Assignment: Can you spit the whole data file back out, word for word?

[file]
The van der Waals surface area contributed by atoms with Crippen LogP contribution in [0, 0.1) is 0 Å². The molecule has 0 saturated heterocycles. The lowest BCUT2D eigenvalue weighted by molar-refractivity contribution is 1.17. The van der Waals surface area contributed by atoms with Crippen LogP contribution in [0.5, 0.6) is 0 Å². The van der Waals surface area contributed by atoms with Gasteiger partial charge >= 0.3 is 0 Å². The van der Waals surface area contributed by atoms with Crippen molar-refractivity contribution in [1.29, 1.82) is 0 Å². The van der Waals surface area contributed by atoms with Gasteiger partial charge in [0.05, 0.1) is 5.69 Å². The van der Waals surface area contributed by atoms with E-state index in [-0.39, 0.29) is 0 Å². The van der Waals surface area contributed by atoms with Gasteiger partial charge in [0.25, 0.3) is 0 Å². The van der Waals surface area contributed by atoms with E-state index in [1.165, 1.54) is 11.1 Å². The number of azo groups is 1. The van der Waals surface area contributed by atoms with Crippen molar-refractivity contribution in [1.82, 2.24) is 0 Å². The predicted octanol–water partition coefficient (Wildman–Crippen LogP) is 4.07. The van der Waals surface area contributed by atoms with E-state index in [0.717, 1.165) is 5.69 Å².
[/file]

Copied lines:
The van der Waals surface area contributed by atoms with Crippen LogP contribution in [0, 0.1) is 0 Å². The molecule has 0 saturated heterocycles. The lowest BCUT2D eigenvalue weighted by molar-refractivity contribution is 1.17. The van der Waals surface area contributed by atoms with Crippen LogP contribution in [0.5, 0.6) is 0 Å². The van der Waals surface area contributed by atoms with Gasteiger partial charge >= 0.3 is 0 Å². The van der Waals surface area contributed by atoms with Crippen molar-refractivity contribution in [1.29, 1.82) is 0 Å². The van der Waals surface area contributed by atoms with Gasteiger partial charge in [0.05, 0.1) is 5.69 Å². The van der Waals surface area contributed by atoms with E-state index in [-0.39, 0.29) is 0 Å². The van der Waals surface area contributed by atoms with Gasteiger partial charge in [0.25, 0.3) is 0 Å². The van der Waals surface area contributed by atoms with E-state index in [1.165, 1.54) is 11.1 Å². The number of azo groups is 1. The van der Waals surface area contributed by atoms with Crippen molar-refractivity contribution in [1.82, 2.24) is 0 Å². The predicted octanol–water partition coefficient (Wildman–Crippen LogP) is 4.07. The van der Waals surface area contributed by atoms with E-state index in [0.717, 1.165) is 5.69 Å².